The USDA Agricultural Research Service wants to level up wheat, making it more nutritious.
Getting a proper meal today might seem as easy as popping into the nearest diner, but appearances can be deceiving. Our diets, while gaining in calories, are also steadily losing in the nutrient department — for example, about 60% of the world’s population doesn’t get enough iron in their diet, says Robert Graybosch of the Agricultural Research Service.
However, a new paper that he and his team published aims to solve this problem by packing wheat with more nutrients, especially minerals, through biofortification.
“People in many parts of the world do not consume a balanced diet and their main foods lack minerals,” Graybosch says. “This can be addressed by fortification, the process of adding minerals back to food products.”
“This is done with flours used for bread baking.”
While fortification is a process that takes place after the crops are harvested, biofortification begins even before the seeds are sowed. Fortification involves boosting the nutritional value of a food item, such as dough, through the addition of minerals such as iron as the food item is being processed. Biofortification involves naturally increasing a crop’s nutritional value by making it draw more iron from the soil in the first place.
That being said, Graybosch states that people are hesitant to eat products that contain ‘weird’ ingredients added during processing. And, if the GMO debacle has taught us anything, people are similarly put off by ‘engineered’ crops. While we may debate at length about the merits of eating organic (it’s just bragging rights), Graybosch’s team decided they’d steer well clear of the controversy and instead work to make flours naturally contain more minerals.
“Biofortification can be done via traditional plant breeding using natural genetic variation or natural mutations, or via genetic engineering,” he says.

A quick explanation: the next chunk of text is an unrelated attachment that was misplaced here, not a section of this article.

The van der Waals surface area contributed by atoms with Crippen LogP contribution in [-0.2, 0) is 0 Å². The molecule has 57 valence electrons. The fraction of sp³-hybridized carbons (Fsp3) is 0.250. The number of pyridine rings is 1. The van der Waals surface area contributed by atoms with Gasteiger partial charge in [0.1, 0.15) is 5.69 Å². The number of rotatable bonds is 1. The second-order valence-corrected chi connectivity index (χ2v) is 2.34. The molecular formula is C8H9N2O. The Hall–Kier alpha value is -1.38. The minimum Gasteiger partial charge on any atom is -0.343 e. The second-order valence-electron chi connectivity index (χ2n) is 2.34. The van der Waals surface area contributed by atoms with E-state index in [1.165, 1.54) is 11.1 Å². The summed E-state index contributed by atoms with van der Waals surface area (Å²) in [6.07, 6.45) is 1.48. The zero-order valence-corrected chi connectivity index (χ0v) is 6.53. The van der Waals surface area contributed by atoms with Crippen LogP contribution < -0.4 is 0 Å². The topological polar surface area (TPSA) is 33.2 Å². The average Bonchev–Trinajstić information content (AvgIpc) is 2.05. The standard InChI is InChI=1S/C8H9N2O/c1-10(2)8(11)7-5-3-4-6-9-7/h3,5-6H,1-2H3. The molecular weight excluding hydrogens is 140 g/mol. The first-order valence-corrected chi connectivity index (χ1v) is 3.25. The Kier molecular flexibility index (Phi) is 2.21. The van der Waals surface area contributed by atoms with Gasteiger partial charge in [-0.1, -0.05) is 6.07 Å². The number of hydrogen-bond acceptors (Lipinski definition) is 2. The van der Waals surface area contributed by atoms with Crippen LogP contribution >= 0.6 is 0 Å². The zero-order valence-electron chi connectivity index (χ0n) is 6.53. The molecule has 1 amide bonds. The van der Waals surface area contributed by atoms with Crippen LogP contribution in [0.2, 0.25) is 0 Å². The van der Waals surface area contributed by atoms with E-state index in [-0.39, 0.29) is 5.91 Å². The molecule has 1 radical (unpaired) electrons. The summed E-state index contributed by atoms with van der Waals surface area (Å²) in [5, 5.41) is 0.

“If one found a mutation that resulted in more grain iron, and then bred this trait into wheat that was produced and consumed, then we could say the crop has been biofortified.”
The team developed several experimental breeding lines of winter wheat (Triticum aestivum) by mixing several currently-available wheat types. A breeding line is the first step in creating a new type of an already-existing crop. Their goal was to combine two properties — a high level of protein and low phytate levels — into the grains. Phytate (phytic acid) is an antinutrient that prevents the body from absorbing certain minerals.
While biofortification can be a powerful tool, it can easily backfire. It’s not unusual to see a more nutritiously-dense crop drop in yield, which would hurt farmer’s profits and lead to an overall lower net nutrition level.
However, the team showed that they could successfully combine the two traits in a new strain of wheat without negatively impacting its yield. Such a plant, they report, would boast increased amounts of zinc, calcium, and manganese. The team was able to identify which combination of genes is required to create it. However, more work needs to be done before this biofortified wheat is ready to be planted by farmers: they still need to breed these genes into plants adapted for different wheat-growing areas, such as the Great Plains of the U.S.
All that’s left to do now is to breed these genes into plants adapted for different wheat-growing areas, such as the Great Plains of the U.S.
“It is important to note that all wheat grown in a specific area is adapted to that area,” Graybosch explains. “Great Plains wheats do well in the Great Plains, but not elsewhere. If the trait is of interest in other locations, additional breeders need to start introducing it to their own backgrounds. And they are interested in doing so.”
“I think anything that can improve food mineral nutrition at low or no cost to the consumer is of value,” he adds. “Anything we can do to improve nutrition worldwide will go a long way toward improving the lives of our fellow earthlings.”
The paper “Biofortification of Hard Red Winter Wheat by Genes Conditioning Low Phytate and High Grain Protein Concentration” has been published in the journal Crop Science.